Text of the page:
your hats, folks, I've got a good one for you.
GEOBAT is about as fascinating an
aircraft design concept as has come along in years. Conceived by Jack
M. Jones, who is an artist and not an aerospace engineer, his design has
drawn the attention of the military. It's also been chosen by the Discover
Magazine Awards for Innovative Technology as one of the top 10 for the
year 2000. Way to go, Jack!
The Geobat is a circular wing concept, or flying saucer if you prefer,
that will grab your attention. Actually described as a three wing circular
planform body, it's already been flown as a radio controlled, 40" diameter,
gas powered model. In a home video that Jack has produced, the model takes
on flight characteristics in the air that are virtually identical to descriptions
of UFOs over the last 53 years.
Those of you interested in building and flying a Geobat of your own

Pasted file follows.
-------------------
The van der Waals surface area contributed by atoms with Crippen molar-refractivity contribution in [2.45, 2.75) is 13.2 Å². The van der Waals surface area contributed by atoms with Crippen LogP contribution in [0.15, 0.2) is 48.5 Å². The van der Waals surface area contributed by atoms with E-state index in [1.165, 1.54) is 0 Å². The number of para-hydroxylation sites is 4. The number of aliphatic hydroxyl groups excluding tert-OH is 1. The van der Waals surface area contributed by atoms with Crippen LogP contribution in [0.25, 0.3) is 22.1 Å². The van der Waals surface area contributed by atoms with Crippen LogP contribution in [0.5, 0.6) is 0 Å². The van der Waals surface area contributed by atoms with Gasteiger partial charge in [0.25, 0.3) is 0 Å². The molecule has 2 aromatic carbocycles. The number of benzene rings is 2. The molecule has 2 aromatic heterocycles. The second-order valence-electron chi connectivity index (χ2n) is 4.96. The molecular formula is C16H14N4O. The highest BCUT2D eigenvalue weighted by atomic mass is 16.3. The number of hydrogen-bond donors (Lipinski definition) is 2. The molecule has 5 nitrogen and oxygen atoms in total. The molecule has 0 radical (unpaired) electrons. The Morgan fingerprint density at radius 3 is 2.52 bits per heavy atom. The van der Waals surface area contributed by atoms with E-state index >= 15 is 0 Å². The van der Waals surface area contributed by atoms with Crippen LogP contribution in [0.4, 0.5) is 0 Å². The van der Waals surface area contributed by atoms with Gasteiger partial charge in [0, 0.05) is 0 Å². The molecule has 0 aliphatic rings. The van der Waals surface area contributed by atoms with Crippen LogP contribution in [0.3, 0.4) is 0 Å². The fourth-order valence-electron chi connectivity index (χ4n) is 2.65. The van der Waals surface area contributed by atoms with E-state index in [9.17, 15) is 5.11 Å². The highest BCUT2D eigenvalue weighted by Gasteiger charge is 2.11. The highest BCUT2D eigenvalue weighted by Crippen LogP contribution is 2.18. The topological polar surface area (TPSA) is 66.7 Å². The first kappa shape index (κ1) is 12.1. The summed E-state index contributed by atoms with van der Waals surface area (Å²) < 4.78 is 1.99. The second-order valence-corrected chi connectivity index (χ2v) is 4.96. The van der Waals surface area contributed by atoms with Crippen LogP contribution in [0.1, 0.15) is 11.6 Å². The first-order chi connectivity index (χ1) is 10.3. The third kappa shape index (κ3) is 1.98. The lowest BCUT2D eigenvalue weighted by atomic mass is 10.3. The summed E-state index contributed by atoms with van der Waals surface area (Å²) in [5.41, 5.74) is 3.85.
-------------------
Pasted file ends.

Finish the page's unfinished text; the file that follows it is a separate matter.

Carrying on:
can obtain a full set of plans from Jack Jones for the paltry sum of $39.00.
What you get for the money are three 24 x 42-inch sheets of plans. A 28-page
construction manual is an additional $12.00. And a copy of the video that
I mentioned is $15.00. Keep in mind that this design is highly flexible
within certain parameters. Power can be either gas or electric, even a
solar powered electric motor is feasible.
Prefer not to deal with a flying model? Then take a look at Jack's Skyblade
concept. A military stealth aircraft design, it's projected propulsion
can be either ducted fan or jet. You'll have a lot of latitude if you
decide to tackle a static scale (1/48?) "what if" model of Skyblade. The
reason for that is the design only exists to date as an artist's concept.
Landing gear configuration has yet to be worked out, among other things.
By the way, if you think the Geobat design reminds you of something,